Meet Jason. We worked the doll room together at our Hina Matsuri Festival.
Jason knows more about the dolls than almost anybody at our church. Here he is entertaining some people describing a life-size Samurai armor replica.
Jason outgrew his boy’s kimono he wore last year but I include it here because it is amazing. A gift from his Aunt and Uncle who live in Japan.
A formal Kimono, not for casual wear. A real family heirloom that he can pass down to his son one day along with his knowledge of Japanese dolls.
The tea ceremony evolving from the scarce availability of green tea in Japan blossomed into a truly wonderful experience.
The rituals of the ceremony focus on the guest. Every small detail of the room and utensils leads the guest to serenity and appreciation.
The armor of the samurai. Labor intensive, intricate, beautiful and full of meaning. Rows of leather and plates of metal woven together with silk cord to make formidable protection. Functional yet mesmerizing.
Dazzling helmets designed to strike apprehension into opponents upon recognition.
Join us this Saturday or Sunday, March 4th and 5th, at Simpson United Methodist Church, 6001 Wolff St. in Arvada, Colorado for the 49th Annual Hina Matsuri Festival. Hours are 11:30am to 4pm and this is a free event.
Enjoy the doll room, tea ceremony, bonsai displays, ikebana (flower arranging) display, nonstop entertainment including music and martial arts or have your name written in Japanese characters.
Here are a couple more displays you will be able to appreciate:
Doll’s Day or Girls’ Day. In Japan it is held every March 3rd. At Simpson our Festival is held the first full weekend of every March, this year March 4th and 5th.
The Festival is open to the public and free of charge.
The families in the Japanese community display their amazing dolls, many of which have been in their families for generations. A few posts on dolls: Kokeshi Dolls, Otafuku-San, Pictures from Past Hina Matsuri Festivals
Also on display are Bonsai (miniature plants and trees) Bonsai at Hina Matsuri Festival and Ikebana (flower arranging) Ikebana at Hina Matsuri Festival. Very welcome as we wait for spring to finally replace winter.
The ladies prepare Bento Boxes for lunch each day which are extremely popular and are sold out quickly.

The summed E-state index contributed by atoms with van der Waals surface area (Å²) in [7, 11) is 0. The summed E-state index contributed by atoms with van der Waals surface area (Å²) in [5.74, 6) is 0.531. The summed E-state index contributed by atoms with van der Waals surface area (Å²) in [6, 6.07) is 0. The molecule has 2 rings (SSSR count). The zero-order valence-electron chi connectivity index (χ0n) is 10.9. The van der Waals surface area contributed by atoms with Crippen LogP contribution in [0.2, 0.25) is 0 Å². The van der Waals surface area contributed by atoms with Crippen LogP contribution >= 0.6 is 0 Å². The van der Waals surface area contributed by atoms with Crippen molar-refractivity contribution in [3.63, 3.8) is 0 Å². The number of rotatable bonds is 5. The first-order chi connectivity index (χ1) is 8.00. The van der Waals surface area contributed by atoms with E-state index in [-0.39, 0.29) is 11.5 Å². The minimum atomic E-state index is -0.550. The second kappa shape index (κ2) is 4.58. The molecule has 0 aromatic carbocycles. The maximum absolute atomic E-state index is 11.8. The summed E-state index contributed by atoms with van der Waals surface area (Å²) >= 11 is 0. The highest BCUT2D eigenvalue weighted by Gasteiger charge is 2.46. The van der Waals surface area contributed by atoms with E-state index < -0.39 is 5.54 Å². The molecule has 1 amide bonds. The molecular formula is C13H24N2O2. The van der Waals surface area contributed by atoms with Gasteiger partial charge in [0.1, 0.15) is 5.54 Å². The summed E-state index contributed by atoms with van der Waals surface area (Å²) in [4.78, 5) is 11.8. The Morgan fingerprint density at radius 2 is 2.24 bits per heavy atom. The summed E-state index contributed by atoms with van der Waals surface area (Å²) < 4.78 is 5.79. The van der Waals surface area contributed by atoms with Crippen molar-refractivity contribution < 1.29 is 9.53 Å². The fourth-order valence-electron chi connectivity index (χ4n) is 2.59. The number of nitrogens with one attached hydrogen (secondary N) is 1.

A constant parade of activity on the stage in the gymnasium including Taiko Drums, Martial Arts and variety of music. Taiko with Toni 2015 Hina Matsuri Festival
Other interesting displays are the Kimonos Wedding Kimono, Gaman Art from Internment Camp The Art of Gaman in Internment Camps, a Display at Hina Matsuri Festival
Hope you can join us! 6001 Wolff Street in Arvada, Colorado (just off of Sheridan & 60th).
This wonderful example of Chigiri-e art was displayed at a recent Hina Matsuri festival and is amazing.
Created from pieces of handmade paper. The paper is so delicate, even more delicate than tissue paper.
The artist is extremely talented and practices many different forms of Japanese art.
I have been enjoying her art displays at the festival for years and did not realize she was the artist for all the different forms of art she practices.
Her soul is even more amazing than her art and both she and her art are true inspirations.
Renjishi, the Kabuki dance of the shishi father and son (mythical lion-like animal).
As with many cultures regarding lions the myth of the shishi is that this animal is the king of beasts. Note the peonies on his costume. The shishi is also king of flowers!
The father shishi has white hair. This doll with its red hair represents the lion cub.
The shishi cub must be trained and it is the father’s duty to train the cub to be fearless. The shishi father must test his cub to see if he has trained him to be a strong and brave shishi. The father kicks his cub over the edge of a cliff and the cub showing extreme strength and courage triumphantly climbs its way to safety.
Perhaps other cubs before it were not able to make it to the top and thus the father’s anxiety waiting for his cub to appear.
What a wonderful experience to watch a story unfold, even knowing the outcome you are still rooting for that shishi cub!
The art of stone appreciation. The stones are naturally occurring, shaped by time and nature. Representing everyday things we should be thankful for, amazing creations of water and wind.
Suiseki can be many things so let your mind appreciate what you may find.
It could be a plant like the Matsutake mushroom above.
A miniature landscape? Waterfall, mountain or forest?
Your brother’s smiling face or a cat or dog from your childhood?
The cabin your family used to rent or the sunset you would all enjoy from its porch?
A drop of water on a pond, a blizzard of snowflakes, a volcano erupting?
A miracle of nature creating a masterpiece, taking its time, maybe centuries, to bring us peace and and serenity for as long as we care to gaze.
Jason worked both Saturday and Sunday as a doll interpreter in the doll room at our annual Hina Matsuri Festival.
He actually didn’t finish his homework Saturday night but his mom realized that we really needed his help and allowed him to come back to teach the public about the main doll display Sunday.
He is now our expert on the traditional girl’s Hina Matsuri seven tier doll display.
Next year his mom is going to help us with finding facts about the history of the samurai armor, weapons and protective clothing.
Hope you can join us next year for our 49th Annual Hina Matsuri Festival celebration. Dolls, Japanese food, Ikebana, Bonsai, Tea Ceremony, Martial Arts, Japanese music on traditional instruments, dance, and Taiko drumming just to name a bit of the program.
And Jason and I should have some interesting stuff to share with you!